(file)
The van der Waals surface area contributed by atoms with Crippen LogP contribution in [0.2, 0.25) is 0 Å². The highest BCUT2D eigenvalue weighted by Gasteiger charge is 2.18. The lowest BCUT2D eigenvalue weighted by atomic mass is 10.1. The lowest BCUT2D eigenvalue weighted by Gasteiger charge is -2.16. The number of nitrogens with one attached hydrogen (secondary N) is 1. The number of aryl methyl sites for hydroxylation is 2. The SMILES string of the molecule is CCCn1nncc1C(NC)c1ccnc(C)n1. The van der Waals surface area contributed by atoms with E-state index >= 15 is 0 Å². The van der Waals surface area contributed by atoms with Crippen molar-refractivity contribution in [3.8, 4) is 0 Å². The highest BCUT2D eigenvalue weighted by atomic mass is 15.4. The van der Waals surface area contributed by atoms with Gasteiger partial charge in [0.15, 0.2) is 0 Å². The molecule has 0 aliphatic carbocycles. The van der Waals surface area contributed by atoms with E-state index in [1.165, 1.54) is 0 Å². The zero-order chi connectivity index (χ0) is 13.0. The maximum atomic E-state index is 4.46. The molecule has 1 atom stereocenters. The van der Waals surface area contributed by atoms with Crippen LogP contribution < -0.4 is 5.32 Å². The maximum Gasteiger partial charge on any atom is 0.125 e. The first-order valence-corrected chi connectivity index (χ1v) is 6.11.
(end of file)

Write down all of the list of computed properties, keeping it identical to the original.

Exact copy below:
The van der Waals surface area contributed by atoms with Crippen LogP contribution in [0.2, 0.25) is 0 Å². The highest BCUT2D eigenvalue weighted by Gasteiger charge is 2.18. The lowest BCUT2D eigenvalue weighted by atomic mass is 10.1. The lowest BCUT2D eigenvalue weighted by Gasteiger charge is -2.16. The number of nitrogens with one attached hydrogen (secondary N) is 1. The number of aryl methyl sites for hydroxylation is 2. The SMILES string of the molecule is CCCn1nncc1C(NC)c1ccnc(C)n1. The van der Waals surface area contributed by atoms with E-state index >= 15 is 0 Å². The van der Waals surface area contributed by atoms with Crippen molar-refractivity contribution in [3.8, 4) is 0 Å². The highest BCUT2D eigenvalue weighted by atomic mass is 15.4. The van der Waals surface area contributed by atoms with Gasteiger partial charge in [0.15, 0.2) is 0 Å². The molecule has 0 aliphatic carbocycles. The van der Waals surface area contributed by atoms with E-state index in [1.165, 1.54) is 0 Å². The zero-order chi connectivity index (χ0) is 13.0. The maximum atomic E-state index is 4.46. The molecule has 1 atom stereocenters. The van der Waals surface area contributed by atoms with Crippen LogP contribution < -0.4 is 5.32 Å². The maximum Gasteiger partial charge on any atom is 0.125 e. The first-order valence-corrected chi connectivity index (χ1v) is 6.11.